7:00 PM, 25th February, 2017
‘It is a period of civil war. Rebel spaceships, striking from a hidden base, have won their first victory against the evil Galactic Empire. During the battle, Rebel spies managed to steal secret plans to the Empire’s ultimate weapon, the DEATH STAR.’ – Opening crawl from A New Hope.
Did you ever wonder about that battle? Or how the spies managed to steal the plans and why they were vital enough to risk such a mission? Well come along and find out. Rogue One tells this tale, and tells it well. Being a new story we get introduced to a whole range of characters led by the plucky survivor Jyn Erso (Jones). Jyn hasn’t had the easiest of lives, but her father’s role within the Empire leads the Rebellion to track her down to help their head of intelligence Cassian Andor (Luna) on a vital mission. He brings the delightful droid K-2SO (Tudyk) who is fantastic. I also loved the blind Force user Chirrut Imwe (Yen) who joins the team during the first part of their mission.
It’s visually spectacular and the final scenes are something you have to watch on the big screen. There are a few familiar faces from the franchise who are great to see included, but overall it’s the story that makes Rogue One work and you don’t even have to be a mad fan to enjoy it. The Force is strong in this one.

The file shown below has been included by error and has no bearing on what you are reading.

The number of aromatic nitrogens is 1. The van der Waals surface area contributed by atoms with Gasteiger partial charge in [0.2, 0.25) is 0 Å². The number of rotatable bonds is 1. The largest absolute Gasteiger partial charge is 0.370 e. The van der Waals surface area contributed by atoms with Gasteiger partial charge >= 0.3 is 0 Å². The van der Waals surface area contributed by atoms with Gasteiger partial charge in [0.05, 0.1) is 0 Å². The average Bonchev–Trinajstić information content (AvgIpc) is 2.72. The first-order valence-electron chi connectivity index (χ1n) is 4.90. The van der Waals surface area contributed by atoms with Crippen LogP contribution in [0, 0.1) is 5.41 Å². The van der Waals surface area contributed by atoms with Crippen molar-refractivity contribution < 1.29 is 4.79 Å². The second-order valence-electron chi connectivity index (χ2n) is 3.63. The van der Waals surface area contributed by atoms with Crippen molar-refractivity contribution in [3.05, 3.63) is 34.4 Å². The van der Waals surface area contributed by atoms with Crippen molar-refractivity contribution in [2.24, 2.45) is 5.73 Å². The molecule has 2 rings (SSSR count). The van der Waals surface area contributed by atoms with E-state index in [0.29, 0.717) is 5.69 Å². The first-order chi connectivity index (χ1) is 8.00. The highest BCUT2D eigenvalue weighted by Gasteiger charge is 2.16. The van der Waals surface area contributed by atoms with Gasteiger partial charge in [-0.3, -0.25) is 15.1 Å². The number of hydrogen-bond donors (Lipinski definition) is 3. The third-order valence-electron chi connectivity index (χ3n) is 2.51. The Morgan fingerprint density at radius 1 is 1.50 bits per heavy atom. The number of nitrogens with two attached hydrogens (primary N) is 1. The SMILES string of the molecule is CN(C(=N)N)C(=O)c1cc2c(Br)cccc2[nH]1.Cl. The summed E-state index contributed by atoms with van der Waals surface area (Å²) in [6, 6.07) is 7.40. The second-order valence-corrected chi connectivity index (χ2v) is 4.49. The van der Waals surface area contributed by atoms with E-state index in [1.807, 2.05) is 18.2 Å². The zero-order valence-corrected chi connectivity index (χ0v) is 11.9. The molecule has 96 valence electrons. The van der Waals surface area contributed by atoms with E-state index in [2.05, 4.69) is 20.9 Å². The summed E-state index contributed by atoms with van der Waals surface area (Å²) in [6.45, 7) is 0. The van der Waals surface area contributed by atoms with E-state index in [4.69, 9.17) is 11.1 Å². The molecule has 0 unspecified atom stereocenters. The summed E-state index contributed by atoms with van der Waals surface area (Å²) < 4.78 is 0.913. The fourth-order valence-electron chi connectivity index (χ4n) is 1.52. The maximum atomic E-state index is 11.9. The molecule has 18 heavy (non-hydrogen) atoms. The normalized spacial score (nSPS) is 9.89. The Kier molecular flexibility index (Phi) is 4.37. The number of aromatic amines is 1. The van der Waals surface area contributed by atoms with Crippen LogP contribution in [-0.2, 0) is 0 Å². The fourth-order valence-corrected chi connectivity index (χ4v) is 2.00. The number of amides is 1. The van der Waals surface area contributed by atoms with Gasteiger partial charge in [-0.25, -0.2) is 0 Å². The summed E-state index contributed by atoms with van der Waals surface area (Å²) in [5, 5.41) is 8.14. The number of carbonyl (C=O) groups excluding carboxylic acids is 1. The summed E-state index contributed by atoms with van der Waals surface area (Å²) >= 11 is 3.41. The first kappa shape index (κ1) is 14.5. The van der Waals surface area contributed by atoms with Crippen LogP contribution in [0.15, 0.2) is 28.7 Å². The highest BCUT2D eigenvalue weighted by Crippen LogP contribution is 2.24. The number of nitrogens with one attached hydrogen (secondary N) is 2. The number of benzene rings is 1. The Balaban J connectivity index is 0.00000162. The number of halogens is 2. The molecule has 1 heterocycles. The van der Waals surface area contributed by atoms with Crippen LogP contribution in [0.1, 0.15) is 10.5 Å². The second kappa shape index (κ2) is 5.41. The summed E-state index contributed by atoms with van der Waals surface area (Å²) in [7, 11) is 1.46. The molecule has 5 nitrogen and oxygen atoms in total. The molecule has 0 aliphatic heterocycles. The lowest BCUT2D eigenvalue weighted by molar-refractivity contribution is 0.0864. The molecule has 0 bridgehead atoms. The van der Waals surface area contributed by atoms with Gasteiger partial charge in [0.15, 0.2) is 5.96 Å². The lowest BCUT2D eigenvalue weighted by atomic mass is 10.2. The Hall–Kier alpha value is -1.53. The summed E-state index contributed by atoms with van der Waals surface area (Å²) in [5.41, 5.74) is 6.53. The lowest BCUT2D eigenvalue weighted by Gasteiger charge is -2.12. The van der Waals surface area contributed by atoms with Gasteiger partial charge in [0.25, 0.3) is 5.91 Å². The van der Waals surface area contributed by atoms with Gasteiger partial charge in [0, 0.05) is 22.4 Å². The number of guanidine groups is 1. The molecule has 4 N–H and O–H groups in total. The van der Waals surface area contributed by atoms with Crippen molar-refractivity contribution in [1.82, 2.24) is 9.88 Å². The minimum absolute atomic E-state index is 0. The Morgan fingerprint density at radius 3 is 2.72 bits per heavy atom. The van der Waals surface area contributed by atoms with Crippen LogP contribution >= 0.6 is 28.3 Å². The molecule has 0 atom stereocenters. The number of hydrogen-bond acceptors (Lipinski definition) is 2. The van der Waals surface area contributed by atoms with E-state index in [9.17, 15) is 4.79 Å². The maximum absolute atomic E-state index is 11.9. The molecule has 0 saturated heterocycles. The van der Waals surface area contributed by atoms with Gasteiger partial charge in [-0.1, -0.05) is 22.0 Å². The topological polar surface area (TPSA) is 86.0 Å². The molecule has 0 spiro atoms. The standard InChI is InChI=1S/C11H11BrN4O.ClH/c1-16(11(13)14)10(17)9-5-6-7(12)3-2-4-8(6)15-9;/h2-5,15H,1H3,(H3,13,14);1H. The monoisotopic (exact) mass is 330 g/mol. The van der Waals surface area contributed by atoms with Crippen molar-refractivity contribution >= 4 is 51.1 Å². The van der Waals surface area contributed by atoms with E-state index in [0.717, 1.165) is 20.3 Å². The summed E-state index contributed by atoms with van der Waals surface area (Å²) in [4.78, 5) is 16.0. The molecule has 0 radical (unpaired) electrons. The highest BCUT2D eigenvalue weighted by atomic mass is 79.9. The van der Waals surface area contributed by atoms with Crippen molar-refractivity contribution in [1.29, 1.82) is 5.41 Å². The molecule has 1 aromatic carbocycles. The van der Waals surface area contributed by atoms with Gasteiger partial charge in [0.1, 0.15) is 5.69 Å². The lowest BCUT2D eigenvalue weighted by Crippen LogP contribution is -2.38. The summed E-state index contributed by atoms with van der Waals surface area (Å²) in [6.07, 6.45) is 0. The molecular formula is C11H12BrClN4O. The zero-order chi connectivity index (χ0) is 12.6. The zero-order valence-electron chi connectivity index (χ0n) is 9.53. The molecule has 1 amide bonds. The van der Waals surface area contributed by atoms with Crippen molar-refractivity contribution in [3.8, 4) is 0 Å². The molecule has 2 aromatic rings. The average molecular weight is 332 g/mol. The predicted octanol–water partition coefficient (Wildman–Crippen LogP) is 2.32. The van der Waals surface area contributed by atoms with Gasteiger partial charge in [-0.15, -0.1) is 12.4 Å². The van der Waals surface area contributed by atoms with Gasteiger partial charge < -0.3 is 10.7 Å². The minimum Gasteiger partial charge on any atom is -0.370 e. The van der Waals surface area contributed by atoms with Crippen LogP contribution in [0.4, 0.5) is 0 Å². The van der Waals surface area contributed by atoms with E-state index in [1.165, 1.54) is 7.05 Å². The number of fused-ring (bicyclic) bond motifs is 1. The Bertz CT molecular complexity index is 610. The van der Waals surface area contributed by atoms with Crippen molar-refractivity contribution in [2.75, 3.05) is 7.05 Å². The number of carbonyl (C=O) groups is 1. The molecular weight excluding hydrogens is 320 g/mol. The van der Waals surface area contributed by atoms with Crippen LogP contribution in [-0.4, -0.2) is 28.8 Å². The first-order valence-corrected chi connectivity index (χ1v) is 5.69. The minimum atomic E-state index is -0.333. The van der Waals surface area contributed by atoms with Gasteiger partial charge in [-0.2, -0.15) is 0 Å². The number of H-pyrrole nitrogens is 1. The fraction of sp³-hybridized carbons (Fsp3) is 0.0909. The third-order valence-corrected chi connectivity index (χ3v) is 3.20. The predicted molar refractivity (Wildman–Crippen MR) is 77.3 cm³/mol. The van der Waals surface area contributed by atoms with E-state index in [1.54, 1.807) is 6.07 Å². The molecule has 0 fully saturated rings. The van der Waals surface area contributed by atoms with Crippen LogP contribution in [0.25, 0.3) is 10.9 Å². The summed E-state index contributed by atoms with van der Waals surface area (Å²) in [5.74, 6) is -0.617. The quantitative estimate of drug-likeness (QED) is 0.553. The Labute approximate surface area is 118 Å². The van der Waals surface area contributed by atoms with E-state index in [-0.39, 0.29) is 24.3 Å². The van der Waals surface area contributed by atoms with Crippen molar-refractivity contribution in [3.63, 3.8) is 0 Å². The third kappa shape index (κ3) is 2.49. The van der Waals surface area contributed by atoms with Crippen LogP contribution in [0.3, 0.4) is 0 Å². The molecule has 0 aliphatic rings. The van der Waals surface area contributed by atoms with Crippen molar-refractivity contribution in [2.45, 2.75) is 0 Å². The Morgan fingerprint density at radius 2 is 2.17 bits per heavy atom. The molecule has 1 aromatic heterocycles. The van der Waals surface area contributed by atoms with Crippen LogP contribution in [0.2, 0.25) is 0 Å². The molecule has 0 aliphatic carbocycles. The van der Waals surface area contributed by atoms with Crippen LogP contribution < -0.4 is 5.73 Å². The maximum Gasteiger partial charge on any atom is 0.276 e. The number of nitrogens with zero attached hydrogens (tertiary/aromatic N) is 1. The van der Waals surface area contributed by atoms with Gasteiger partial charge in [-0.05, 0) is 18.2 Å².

9:24 PM, 25th February, 2017
The latest from German director Tom Tykwer (best known for Run Lola Run and Perfume), this film follows Alan (Hanks), a salesman struggling with heat and local indifference and a pervasive sense of failure as he and his team wait in the middle of the desert for an audience with the King of Saudi Arabia. They hope to get the IT contract for the new city he’s building, and they hope their state-of-the-art holographic conferencing technology will get it for them. Or rather, Alan himself doesn’t hope for much, but he goes through the motions. And he also does something else: he starts exploring – and Tykwer knows how to make his exploration magical, without making it seem as though he’s making it magical.
I have to admit: something about Saudi Arabia terrifies me, and probably you, too – it is a repressive, totalitarian, terrorism-exporting theocracy, after all. But iron curtains tend to magnify fears beyond reason. An illustration: I was in a plane flying over the country I saw nothing but grim red deserts and grim black mountains and enormous, eerily perfect round circles dotting the landscape. Those circles creeped me out; I assumed they had something to do with oil, and that if you stood next to them it would be like being in Mordor. But it turns out they are in fact sewerage treatment plants, converting waste to agriculture. Up close, they’re green.
This is the journey of Alan as he looks at Arabia up close.